Quist-Arcton laced up her traveling shoes again in 1995 and relocated to Boston as a roving reporter for The World, a co-production between the BBC, Public Radio International (PRI) and WGBH. She lived in Cambridge and enjoyed getting to know Massachusetts and the rest of New England, learning a new language during winter, most of it related to snow!

For The World, she traveled around the United States, providing the program with an African journalist's perspective on North American life. She also spent six months as a roving Africa reporter, covering — among other events — the fall of President Mobutu Sese Seko in Zaire (now the Democratic Republic of Congo) in 1997.

In 1998, after another stint back at BBC World Service, Quist-Arcton was appointed co-host of the South African Broadcasting Corporation's flagship radio drive-time show, PM Live, based in Johannesburg.

In 2000, she left the BBC to join allAfrica.com (allAfricaGlobal Media) as Africa correspondent, covering the continent's top stories, in all domains, and developing new radio shows for webcast and syndication to radio stations around the continent.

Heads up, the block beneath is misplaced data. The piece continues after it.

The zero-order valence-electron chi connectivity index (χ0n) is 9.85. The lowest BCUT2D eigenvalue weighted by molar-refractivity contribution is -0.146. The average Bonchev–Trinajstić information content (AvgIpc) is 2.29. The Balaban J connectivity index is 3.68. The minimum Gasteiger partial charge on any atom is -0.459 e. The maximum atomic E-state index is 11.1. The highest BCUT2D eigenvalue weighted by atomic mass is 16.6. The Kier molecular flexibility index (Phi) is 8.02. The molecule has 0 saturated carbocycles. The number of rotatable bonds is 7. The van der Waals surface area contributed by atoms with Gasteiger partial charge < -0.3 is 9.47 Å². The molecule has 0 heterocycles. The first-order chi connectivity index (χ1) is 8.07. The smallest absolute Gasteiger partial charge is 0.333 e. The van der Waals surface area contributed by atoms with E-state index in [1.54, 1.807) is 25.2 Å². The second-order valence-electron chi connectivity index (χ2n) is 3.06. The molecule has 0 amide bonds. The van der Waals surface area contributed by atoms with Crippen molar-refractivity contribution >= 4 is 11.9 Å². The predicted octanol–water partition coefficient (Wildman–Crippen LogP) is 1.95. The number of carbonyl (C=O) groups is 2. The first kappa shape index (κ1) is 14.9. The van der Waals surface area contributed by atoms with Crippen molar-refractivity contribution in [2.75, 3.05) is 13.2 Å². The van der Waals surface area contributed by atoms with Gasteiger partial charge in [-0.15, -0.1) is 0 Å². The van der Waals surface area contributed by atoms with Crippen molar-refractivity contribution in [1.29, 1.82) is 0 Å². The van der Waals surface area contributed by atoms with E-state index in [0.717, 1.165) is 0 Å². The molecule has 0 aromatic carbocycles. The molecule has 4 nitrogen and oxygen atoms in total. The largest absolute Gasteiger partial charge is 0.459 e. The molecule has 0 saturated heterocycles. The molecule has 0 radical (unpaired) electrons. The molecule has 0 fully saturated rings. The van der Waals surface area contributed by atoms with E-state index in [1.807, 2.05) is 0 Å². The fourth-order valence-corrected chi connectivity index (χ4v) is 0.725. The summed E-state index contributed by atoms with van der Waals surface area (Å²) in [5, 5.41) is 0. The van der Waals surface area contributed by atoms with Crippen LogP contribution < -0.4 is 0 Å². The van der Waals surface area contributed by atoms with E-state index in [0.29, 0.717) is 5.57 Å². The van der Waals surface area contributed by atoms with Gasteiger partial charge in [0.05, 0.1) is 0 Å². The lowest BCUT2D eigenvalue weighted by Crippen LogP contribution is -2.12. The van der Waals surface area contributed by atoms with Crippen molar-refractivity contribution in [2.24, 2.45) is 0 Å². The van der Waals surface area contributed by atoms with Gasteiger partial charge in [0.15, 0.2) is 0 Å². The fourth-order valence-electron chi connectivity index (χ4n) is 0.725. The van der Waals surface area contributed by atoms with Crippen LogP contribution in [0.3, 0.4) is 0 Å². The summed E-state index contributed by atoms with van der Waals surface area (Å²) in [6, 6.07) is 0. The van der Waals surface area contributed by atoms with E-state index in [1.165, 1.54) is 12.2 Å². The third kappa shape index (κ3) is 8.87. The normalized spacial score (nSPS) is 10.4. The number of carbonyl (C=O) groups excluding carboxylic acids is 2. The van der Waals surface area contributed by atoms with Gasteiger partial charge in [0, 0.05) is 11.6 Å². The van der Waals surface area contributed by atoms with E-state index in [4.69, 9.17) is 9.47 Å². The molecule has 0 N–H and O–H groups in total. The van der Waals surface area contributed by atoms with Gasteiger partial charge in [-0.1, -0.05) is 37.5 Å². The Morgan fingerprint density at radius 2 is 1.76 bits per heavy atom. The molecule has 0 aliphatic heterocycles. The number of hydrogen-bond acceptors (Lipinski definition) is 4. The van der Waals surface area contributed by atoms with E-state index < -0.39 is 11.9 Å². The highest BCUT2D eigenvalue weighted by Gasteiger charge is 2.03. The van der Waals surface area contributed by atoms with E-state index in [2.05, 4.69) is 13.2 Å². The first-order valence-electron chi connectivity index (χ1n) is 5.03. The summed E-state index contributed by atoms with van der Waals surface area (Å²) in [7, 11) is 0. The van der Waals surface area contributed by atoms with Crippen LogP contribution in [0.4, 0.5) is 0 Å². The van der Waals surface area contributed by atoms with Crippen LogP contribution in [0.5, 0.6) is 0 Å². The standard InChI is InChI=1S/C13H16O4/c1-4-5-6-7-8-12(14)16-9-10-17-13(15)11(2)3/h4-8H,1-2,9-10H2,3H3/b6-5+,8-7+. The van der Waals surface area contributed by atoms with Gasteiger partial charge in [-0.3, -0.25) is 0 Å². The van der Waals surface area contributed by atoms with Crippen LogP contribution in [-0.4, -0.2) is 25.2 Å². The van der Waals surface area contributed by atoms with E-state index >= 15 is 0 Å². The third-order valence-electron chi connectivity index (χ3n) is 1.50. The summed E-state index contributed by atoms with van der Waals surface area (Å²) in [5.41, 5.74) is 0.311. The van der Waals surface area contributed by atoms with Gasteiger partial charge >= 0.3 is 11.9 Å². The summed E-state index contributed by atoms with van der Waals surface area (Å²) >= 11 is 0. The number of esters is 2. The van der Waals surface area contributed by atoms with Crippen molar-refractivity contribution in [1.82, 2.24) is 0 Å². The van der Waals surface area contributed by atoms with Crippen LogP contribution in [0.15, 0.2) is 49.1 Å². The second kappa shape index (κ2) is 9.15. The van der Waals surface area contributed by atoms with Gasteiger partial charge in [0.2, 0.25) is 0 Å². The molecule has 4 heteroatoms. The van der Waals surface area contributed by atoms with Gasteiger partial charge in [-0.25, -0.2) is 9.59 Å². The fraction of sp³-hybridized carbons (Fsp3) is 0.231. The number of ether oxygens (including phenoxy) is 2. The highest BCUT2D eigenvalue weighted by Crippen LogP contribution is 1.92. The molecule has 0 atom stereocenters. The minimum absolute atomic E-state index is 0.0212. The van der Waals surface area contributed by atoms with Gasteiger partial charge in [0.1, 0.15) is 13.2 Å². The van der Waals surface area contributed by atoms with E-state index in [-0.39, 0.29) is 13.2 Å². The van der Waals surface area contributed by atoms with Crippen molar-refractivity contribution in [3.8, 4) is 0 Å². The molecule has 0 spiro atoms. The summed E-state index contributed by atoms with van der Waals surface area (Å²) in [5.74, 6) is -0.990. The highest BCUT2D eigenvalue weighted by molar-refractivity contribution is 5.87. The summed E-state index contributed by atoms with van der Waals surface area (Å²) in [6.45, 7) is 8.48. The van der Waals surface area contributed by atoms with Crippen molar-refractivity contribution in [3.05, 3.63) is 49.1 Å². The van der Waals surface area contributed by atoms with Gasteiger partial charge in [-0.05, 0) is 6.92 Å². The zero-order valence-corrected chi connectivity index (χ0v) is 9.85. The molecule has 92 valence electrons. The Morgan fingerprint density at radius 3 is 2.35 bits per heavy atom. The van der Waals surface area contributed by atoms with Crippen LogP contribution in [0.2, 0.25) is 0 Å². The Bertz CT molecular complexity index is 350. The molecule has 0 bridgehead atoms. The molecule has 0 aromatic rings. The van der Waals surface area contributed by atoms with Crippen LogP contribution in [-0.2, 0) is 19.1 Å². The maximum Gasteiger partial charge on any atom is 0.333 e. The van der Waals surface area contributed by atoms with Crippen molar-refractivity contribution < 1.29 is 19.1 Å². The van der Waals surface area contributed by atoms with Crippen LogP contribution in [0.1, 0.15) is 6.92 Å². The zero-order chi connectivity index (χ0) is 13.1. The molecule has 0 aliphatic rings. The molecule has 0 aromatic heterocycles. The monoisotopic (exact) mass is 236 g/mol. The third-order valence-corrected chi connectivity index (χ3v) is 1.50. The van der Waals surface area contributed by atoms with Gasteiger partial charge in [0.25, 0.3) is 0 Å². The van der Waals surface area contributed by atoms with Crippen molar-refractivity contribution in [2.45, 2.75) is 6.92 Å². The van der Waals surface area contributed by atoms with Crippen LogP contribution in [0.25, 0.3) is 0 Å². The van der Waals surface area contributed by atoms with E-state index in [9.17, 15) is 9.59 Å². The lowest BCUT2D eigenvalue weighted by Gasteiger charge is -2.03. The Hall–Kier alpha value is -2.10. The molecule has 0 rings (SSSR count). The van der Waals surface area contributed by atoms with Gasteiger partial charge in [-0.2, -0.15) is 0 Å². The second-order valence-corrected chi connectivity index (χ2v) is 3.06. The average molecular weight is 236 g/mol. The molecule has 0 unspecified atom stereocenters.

After six years in South Africa, Quist-Arcton joined NPR in November 2004 at the newly-created post of West Africa Correspondent, moving back to her home region, with a new base in Senegal.

Her passions are African art and culture, music, literature, open-air markets, antiques - and learning. She loves to travel and enjoys cycling and photography.

One evening in November 2014, Aissatou Sanogo's husband came to tell her some startling news.

"Aissatou," he said, "I'm leaving for Europe" — that very night. He earned a modest salary as a bakery deliveryman in Senegal but had dreams of making far more for his family in a European country.

Tributes continue to flood in for celebrated Malian portrait photographer Malick Sidibe, who died of complications from diabetes in Bamako on April 14, at 80.

Mali's culture minister, N'Diaye Ramatoulaye Diallo, says Sidibe was a national treasure and an important part of their cultural heritage, whose loss the entire country is mourning.

"Ca nous fait swinguer" — love that swing, says an aficionado at the Dakar Goree Jazz Festival as the tempo shifts from Senegalese jazz to salsa and blues. Aissatou Niang says she's enchanted and delighted with the performances.